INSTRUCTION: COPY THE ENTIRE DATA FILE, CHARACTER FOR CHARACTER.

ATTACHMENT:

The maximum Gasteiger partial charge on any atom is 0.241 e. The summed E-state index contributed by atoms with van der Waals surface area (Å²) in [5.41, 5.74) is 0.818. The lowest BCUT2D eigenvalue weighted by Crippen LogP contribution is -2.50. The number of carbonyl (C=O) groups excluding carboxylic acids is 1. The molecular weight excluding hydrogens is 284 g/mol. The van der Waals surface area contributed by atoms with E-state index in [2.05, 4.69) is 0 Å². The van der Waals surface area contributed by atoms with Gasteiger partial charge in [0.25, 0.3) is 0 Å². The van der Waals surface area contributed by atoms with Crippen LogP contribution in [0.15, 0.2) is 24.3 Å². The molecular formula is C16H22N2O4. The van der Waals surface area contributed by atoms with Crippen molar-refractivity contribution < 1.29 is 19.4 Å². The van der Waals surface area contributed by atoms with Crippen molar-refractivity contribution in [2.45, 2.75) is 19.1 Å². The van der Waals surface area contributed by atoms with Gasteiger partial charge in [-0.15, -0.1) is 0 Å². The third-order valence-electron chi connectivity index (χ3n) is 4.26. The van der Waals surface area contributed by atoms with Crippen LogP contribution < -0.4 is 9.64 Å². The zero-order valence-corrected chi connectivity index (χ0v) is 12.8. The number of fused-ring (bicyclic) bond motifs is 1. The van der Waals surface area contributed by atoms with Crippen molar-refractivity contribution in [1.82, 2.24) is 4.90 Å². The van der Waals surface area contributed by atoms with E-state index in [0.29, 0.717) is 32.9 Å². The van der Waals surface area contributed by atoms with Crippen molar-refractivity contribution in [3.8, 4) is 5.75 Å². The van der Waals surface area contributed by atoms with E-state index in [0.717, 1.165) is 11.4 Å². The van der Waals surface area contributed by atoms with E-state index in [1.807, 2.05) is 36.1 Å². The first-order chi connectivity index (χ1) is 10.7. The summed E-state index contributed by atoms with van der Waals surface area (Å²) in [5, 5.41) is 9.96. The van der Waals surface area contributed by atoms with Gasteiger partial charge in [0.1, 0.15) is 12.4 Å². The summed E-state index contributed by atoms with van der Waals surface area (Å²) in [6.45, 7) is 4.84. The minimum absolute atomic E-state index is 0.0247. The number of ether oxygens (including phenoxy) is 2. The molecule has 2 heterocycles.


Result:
The maximum Gasteiger partial charge on any atom is 0.241 e. The summed E-state index contributed by atoms with van der Waals surface area (Å²) in [5.41, 5.74) is 0.818. The lowest BCUT2D eigenvalue weighted by Crippen LogP contribution is -2.50. The number of carbonyl (C=O) groups excluding carboxylic acids is 1. The molecular weight excluding hydrogens is 284 g/mol. The van der Waals surface area contributed by atoms with E-state index in [2.05, 4.69) is 0 Å². The van der Waals surface area contributed by atoms with Gasteiger partial charge in [0.25, 0.3) is 0 Å². The van der Waals surface area contributed by atoms with Crippen LogP contribution in [0.15, 0.2) is 24.3 Å². The molecular formula is C16H22N2O4. The van der Waals surface area contributed by atoms with Crippen molar-refractivity contribution < 1.29 is 19.4 Å². The van der Waals surface area contributed by atoms with Crippen molar-refractivity contribution in [2.45, 2.75) is 19.1 Å². The van der Waals surface area contributed by atoms with Gasteiger partial charge in [-0.15, -0.1) is 0 Å². The third-order valence-electron chi connectivity index (χ3n) is 4.26. The van der Waals surface area contributed by atoms with Crippen LogP contribution < -0.4 is 9.64 Å². The zero-order valence-corrected chi connectivity index (χ0v) is 12.8. The number of fused-ring (bicyclic) bond motifs is 1. The van der Waals surface area contributed by atoms with Crippen molar-refractivity contribution in [1.82, 2.24) is 4.90 Å². The van der Waals surface area contributed by atoms with E-state index in [0.29, 0.717) is 32.9 Å². The van der Waals surface area contributed by atoms with Crippen molar-refractivity contribution in [3.8, 4) is 5.75 Å². The van der Waals surface area contributed by atoms with E-state index in [0.717, 1.165) is 11.4 Å². The van der Waals surface area contributed by atoms with E-state index in [1.807, 2.05) is 36.1 Å². The first-order chi connectivity index (χ1) is 10.7. The summed E-state index contributed by atoms with van der Waals surface area (Å²) in [5, 5.41) is 9.96. The van der Waals surface area contributed by atoms with Gasteiger partial charge in [0.1, 0.15) is 12.4 Å². The summed E-state index contributed by atoms with van der Waals surface area (Å²) in [6.45, 7) is 4.84. The minimum absolute atomic E-state index is 0.0247. The number of ether oxygens (including phenoxy) is 2. The molecule has 2 heterocycles.